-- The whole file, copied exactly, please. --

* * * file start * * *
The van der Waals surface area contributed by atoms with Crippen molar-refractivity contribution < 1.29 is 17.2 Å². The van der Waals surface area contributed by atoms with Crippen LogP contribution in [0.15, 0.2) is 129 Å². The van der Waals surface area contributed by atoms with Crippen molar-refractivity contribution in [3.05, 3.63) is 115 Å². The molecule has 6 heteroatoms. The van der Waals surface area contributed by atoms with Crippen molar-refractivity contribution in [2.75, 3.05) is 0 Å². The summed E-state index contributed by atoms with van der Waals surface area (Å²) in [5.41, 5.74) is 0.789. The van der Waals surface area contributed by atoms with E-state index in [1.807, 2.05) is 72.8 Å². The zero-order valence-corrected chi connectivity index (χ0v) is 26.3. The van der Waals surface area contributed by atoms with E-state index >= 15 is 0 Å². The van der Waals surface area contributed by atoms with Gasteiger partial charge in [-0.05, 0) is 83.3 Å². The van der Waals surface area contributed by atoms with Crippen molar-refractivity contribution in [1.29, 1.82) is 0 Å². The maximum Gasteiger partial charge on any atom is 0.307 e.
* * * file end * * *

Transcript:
The van der Waals surface area contributed by atoms with Crippen molar-refractivity contribution < 1.29 is 17.2 Å². The van der Waals surface area contributed by atoms with Crippen LogP contribution in [0.15, 0.2) is 129 Å². The van der Waals surface area contributed by atoms with Crippen molar-refractivity contribution in [3.05, 3.63) is 115 Å². The molecule has 6 heteroatoms. The van der Waals surface area contributed by atoms with Crippen molar-refractivity contribution in [2.75, 3.05) is 0 Å². The summed E-state index contributed by atoms with van der Waals surface area (Å²) in [5.41, 5.74) is 0.789. The van der Waals surface area contributed by atoms with E-state index in [1.807, 2.05) is 72.8 Å². The zero-order valence-corrected chi connectivity index (χ0v) is 26.3. The van der Waals surface area contributed by atoms with E-state index >= 15 is 0 Å². The van der Waals surface area contributed by atoms with Gasteiger partial charge in [-0.05, 0) is 83.3 Å². The van der Waals surface area contributed by atoms with Crippen molar-refractivity contribution in [1.29, 1.82) is 0 Å². The maximum Gasteiger partial charge on any atom is 0.307 e.